Go­ing Green

The lat­est in­vest­ment in green bonds by Bangladesh is a step to­wards en­sur­ing a cleaner, safer planet.

Southasia - - CONTENTS - By Mahrukh Fa­rooq

Bangladesh in­vests in green bonds to spur na­tional growth.

Ac­cord­ing to the Na­tional Aero­nau­tics and Space Ad­min­is­tra­tion ( NASA), hu­man beings release up to 40 bil­lion tons of car­bon diox­ide ( CO2) into the at­mos­phere each year which amounts to about an av­er­age of 5.5 tons for ev­ery per­son on the planet. In a re­cent study on car­bon emis­sions emit­ted glob­ally, China, the U.S, the Euro­pean Union and In­dia ranked as the top four na­tions re­spon­si­ble for up to 60% of car­bon diox­ide emis­sions. The U.S alone emit­ted nearly 5.23 bil­lion tons of CO2 in 2013.

In re­sponse to this alarm­ing sit­u­a­tion, the World Bank along with the African De­vel­op­ment Bank, the Asian De­vel­op­ment Bank, the Euro­pean Bank for Re­con­struc­tion and De­vel­op­ment, the Euro­pean In­vest­ment Bank, Inter-Amer­i­can De­vel­op­ment Bank and the In­ter­na­tional Mon­e­tary Fund (IMF) have vowed to work more closely with the pri­vate and pub­lic sec­tor to help mo­bi­lize re­sources for its Strate­gic Frame­work for De­vel­op­ment and Cli­mate Change. Out of the many coun­tries work­ing to­wards min­i­miz­ing the im­pact of en­vi­ron­men­tal change as a re­sult, Bangladesh has emerged as one of the few to en­gage in in­no­va­tive prac­tices geared to­wards the ac­com­plish­ment of this ini­tia­tive.

Re­cently, Bangladesh Bank an­nounced its plans to in­vest a part of the coun­try’s for­eign ex­change re­serves in ‘green bonds.’ Iden­ti­cal to tra­di­tional bonds in struc­ture, risks and re­turns, cap­i­tal raised from the is­suance of green bonds helps to fund projects re­lated to cli­mate change, such as, clean en­ergy, en­ergy ef­fi­ciency as well as the mit­i­ga­tion of ef­fects caused by changes in the at­mos­phere. Ac­cord­ing to the Cli­mate Change Ini­tia­tive, an in­vestor­fo­cused, not-for-profit or­ga­ni­za­tion that aims to mo­bi­lize cap­i­tal for the pur­pose of in­vest­ment in ‘green’ or eco-friendly projects, Bangladesh Bank will be the first na­tional bank to use its for­eign ex­change re­serves for in­vest­ment in green bonds.

“Smaller clean en­ergy and adap­ta­tion projects in least de­vel­oped coun­tries usu­ally fail to at­tract largescale in­vest­ments,” said Bangladesh Bank Gov­er­nor, Atiur Rehman, in a re­cent state­ment. “One of the pos­si­ble rea­sons for this is the com­par­a­tively large per unit in­vest­ment re­quired.” He fur­ther ex­plained how the se­vere lack of ba­sic in­fra­struc­ture, such as power and roads, in such coun­tries creates prob­lems for busi­nesses look­ing to in­vest in var­i­ous projects, re­sult­ing in many of them miss­ing out on the ac­cu­mu­la­tion of much-needed cap­i­tal. “Thus, a project de­vel­oper may have to in­vest in the con­struc­tion of ba­sic in­fra­struc­ture in ad­di­tion to funds in­vested for the project it­self. This ul­ti­mately re­sults in fewer re­turns for the in­vestor.”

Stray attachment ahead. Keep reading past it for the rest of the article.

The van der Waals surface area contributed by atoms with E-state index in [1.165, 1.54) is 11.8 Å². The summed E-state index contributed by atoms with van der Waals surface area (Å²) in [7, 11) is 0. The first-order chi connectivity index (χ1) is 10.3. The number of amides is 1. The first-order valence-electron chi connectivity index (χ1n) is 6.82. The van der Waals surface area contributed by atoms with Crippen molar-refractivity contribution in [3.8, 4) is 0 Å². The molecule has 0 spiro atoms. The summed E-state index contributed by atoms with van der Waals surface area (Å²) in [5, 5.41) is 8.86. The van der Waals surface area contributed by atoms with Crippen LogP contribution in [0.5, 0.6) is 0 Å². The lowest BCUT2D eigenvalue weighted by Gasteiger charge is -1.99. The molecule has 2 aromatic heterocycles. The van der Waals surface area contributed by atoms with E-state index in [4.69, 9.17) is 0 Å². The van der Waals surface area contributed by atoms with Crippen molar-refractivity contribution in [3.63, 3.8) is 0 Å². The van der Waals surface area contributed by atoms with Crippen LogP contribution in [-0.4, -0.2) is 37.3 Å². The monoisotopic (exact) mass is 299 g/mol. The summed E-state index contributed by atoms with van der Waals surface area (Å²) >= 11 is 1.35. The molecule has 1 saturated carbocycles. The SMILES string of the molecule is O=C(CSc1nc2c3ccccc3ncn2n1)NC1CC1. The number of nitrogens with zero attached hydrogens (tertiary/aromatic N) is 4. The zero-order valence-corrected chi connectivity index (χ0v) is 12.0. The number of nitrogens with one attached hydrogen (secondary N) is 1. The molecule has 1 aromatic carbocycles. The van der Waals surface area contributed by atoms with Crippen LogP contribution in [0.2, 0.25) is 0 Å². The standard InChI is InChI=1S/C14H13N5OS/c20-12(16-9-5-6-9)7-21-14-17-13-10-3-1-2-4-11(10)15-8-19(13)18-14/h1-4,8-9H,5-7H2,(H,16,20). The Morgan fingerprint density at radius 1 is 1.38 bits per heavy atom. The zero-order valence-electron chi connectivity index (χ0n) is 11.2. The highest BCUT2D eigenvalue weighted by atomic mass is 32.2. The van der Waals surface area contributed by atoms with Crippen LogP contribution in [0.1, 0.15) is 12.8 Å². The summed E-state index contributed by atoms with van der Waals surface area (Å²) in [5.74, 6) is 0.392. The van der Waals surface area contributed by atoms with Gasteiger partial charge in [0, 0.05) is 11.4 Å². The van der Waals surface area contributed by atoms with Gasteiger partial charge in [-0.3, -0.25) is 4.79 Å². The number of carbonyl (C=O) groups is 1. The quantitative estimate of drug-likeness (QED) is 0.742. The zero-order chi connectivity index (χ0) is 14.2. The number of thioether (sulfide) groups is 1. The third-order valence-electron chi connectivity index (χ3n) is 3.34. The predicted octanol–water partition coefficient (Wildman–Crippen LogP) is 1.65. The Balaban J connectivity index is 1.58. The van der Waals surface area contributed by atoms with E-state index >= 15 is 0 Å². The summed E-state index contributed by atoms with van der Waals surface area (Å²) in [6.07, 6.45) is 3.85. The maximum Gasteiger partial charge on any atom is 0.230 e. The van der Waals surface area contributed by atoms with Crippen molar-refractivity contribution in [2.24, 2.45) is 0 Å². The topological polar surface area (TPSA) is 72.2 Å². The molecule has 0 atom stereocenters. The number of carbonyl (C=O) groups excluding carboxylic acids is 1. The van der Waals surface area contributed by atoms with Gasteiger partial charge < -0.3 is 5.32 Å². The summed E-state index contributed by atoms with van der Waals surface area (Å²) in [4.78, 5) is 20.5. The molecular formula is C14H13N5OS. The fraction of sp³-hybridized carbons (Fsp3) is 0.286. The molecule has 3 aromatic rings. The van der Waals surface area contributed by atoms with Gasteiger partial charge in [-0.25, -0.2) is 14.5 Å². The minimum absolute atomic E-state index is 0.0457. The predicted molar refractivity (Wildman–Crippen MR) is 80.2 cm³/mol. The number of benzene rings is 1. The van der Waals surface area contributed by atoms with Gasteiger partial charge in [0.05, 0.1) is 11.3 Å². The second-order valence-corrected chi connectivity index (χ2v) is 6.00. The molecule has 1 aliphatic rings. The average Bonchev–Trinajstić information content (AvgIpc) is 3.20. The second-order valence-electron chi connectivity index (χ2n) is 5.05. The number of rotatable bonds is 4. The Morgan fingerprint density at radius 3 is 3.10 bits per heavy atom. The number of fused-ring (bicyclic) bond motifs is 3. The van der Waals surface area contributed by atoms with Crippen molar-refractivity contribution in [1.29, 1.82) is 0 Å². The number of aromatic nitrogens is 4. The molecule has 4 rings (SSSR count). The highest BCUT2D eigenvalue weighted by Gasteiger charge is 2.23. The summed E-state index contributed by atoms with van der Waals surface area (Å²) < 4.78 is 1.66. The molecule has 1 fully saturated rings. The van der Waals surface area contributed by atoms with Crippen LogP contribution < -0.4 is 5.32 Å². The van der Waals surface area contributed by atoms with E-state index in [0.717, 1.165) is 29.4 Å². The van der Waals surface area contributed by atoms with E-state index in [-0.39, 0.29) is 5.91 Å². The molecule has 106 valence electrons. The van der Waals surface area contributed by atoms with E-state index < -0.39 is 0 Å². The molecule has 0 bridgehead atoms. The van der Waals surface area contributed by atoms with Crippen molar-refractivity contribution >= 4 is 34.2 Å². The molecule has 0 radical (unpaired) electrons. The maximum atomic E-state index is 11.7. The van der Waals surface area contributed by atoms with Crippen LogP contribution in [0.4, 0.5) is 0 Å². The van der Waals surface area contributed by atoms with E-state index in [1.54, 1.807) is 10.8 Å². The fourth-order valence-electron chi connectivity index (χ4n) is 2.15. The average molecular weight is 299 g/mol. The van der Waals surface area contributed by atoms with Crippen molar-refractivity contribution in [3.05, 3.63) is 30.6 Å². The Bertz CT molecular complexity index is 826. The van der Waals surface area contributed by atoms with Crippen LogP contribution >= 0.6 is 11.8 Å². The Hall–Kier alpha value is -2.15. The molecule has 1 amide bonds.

In re­cent years, the rise in car­bon diox­ide emis­sions has re­sulted in a much warmer planet with ris­ing sea lev­els; a threat sci­en­tists and en­vi­ron­men­tal­ists have been try­ing to make the global com­mu­nity re­al­ize for many years. By de­sign, Earth’s land and oceans are able to ab­sorb half of all car­bon emis­sions, thereby main­tain­ing the bal­ance needed to make the planet in­hab­it­able. Yet, man’s in­sa­tiable de­sire to con­tin­u­ously ex­pand by cut­ting down forests and build­ing con­crete jun­gles has only led to fur­ther com­pli­ca­tion of the is­sue.

Ac­cord­ing to the NASA study, de­for­esta­tion is re­spon­si­ble for 3 bil­lion tons of at­mo­spheric CO2 ev­ery year, which is equal to al­most half of the emis­sions from up to 1.2 bil­lion cars. The ab­sorp­tion of CO2 by the Earth’s oceans has also reached the tip­ping point with 90% of heat trapped by green­house gases be­ing taken by the ocean’s cur­rent all the way down to its depths. This has re­sulted in oceans be­com­ing warmer and more acidic, thus threat­en­ing marine life.

“Pass­ing the 400 [car­bon diox­ide level] mark re­minds me that we are on an in­ex­orable march to 450 ppm (parts per mil­lion) and much higher lev­els,” ex­plains Dr. Michael Gun­son, Global Change and En­ergy Pro­gram Man­ager;

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